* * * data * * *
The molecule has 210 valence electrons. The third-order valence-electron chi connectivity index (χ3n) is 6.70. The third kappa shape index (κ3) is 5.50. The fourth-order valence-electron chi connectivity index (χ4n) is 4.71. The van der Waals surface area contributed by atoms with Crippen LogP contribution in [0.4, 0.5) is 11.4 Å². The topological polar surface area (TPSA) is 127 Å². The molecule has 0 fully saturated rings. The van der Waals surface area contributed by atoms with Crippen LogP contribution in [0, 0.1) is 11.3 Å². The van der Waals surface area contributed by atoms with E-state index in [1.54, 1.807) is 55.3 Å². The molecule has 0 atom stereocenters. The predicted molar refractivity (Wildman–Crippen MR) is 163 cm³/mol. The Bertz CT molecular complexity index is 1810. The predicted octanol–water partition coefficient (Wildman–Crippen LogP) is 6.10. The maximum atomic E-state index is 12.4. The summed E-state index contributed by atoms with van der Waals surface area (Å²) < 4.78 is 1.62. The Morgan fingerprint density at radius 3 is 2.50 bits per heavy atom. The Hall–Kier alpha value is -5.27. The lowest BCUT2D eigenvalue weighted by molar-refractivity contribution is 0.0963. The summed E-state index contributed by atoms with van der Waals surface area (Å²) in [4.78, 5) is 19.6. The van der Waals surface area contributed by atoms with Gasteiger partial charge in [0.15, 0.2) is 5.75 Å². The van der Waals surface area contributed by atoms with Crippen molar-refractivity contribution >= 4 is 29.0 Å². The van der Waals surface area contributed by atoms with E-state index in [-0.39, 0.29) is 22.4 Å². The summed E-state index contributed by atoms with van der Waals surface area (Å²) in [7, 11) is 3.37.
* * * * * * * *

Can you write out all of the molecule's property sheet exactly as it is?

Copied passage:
The molecule has 210 valence electrons. The third-order valence-electron chi connectivity index (χ3n) is 6.70. The third kappa shape index (κ3) is 5.50. The fourth-order valence-electron chi connectivity index (χ4n) is 4.71. The van der Waals surface area contributed by atoms with Crippen LogP contribution in [0.4, 0.5) is 11.4 Å². The topological polar surface area (TPSA) is 127 Å². The molecule has 0 fully saturated rings. The van der Waals surface area contributed by atoms with Crippen LogP contribution in [0, 0.1) is 11.3 Å². The van der Waals surface area contributed by atoms with E-state index in [1.54, 1.807) is 55.3 Å². The molecule has 0 atom stereocenters. The predicted molar refractivity (Wildman–Crippen MR) is 163 cm³/mol. The Bertz CT molecular complexity index is 1810. The predicted octanol–water partition coefficient (Wildman–Crippen LogP) is 6.10. The maximum atomic E-state index is 12.4. The summed E-state index contributed by atoms with van der Waals surface area (Å²) < 4.78 is 1.62. The Morgan fingerprint density at radius 3 is 2.50 bits per heavy atom. The Hall–Kier alpha value is -5.27. The lowest BCUT2D eigenvalue weighted by molar-refractivity contribution is 0.0963. The summed E-state index contributed by atoms with van der Waals surface area (Å²) in [4.78, 5) is 19.6. The van der Waals surface area contributed by atoms with Gasteiger partial charge in [0.15, 0.2) is 5.75 Å². The van der Waals surface area contributed by atoms with Crippen molar-refractivity contribution >= 4 is 29.0 Å². The van der Waals surface area contributed by atoms with E-state index in [-0.39, 0.29) is 22.4 Å². The summed E-state index contributed by atoms with van der Waals surface area (Å²) in [7, 11) is 3.37.